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The Catcher In Elsinore: Hamlet [2000] An Analysis

            "There is no mystery in a looking glass, until someone looks into it.
             - Harold Goddard, The Meaning Of Shakespeare. .
             There have been more than 50 films, either for cinema or television, of Shakespeare's most staged play, from Lawrence Olivier's 1948 Oscar-winning almost film-noir version to the parody of Kaurismaki's Hamlet Goes Business (1987). The latest is Michael Almereyda's Hamlet (2000), a contemporary realisation in a familiar New York whose visual style owes more to the fast cutting of MTV than the solidity of the stage. Unlike the satirical butchering of Kaurismaki's version (whose work uses not a single line of the original text), to which Hamlet (2000) owes much of its corporate setting, Almereyda presents a pared down and unadulterated adaptation.
             Of course, in order to produce the 1 hour 15 running time, even shorter than Zefferelli's action-hero Hamlet (1990), which suffered as Vogue had it, not cutting but "axplay", much is removed. However, although shorter than Zefferelli's effort, the inclusion of the text's political aspect (in Fortinbras ) and the first scene (although reordered), excised from the 1990 film, leads to a far more effective, rounded and realised version. This is not to say that cutting has no effect on the nature of the piece. The loss of the scenes in which Hamlet's "madness" is constructed results in a change of emphasis in for the "Excellent well, you are a fishmonger" dialogue , which loses much of its effectiveness, Hamlet's behaviour seeming randomly erratic rather than calculated. .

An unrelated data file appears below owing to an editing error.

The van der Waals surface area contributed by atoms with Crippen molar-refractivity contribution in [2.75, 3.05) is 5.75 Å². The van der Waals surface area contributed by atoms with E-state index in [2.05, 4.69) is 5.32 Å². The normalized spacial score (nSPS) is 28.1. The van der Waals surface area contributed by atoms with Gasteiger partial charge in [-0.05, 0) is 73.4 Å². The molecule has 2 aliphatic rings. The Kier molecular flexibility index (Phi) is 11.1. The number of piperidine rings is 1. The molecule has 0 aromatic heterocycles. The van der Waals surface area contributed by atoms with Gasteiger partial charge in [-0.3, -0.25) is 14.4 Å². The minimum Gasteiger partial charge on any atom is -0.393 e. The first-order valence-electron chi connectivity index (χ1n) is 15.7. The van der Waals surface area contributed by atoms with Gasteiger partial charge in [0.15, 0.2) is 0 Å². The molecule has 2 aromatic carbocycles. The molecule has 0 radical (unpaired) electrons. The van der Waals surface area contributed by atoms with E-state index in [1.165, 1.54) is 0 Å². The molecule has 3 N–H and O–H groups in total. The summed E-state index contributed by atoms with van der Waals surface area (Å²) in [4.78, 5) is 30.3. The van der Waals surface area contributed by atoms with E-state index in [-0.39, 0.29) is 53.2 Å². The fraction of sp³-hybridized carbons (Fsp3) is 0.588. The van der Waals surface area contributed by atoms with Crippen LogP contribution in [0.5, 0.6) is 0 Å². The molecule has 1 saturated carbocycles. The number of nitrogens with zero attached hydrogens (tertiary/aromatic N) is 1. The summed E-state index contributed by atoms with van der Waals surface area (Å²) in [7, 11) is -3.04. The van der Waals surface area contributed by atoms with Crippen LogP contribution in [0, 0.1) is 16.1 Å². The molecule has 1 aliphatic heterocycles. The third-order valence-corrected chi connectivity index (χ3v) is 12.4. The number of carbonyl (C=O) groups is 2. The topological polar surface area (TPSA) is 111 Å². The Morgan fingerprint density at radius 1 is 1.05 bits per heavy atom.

Another noticeable cut is the removal of the players in preference to a more economical and filmic device (in keeping with the fascination with multimedia within the film, to which I will refer later), Hamlet's creation of the short art film - "The Mousetrap". The film achieves the same effect whilst reducing the required cast and running time and creating a pleasing translation of the "play within a play" device (often used in Shakespeare) to the "film within a film".

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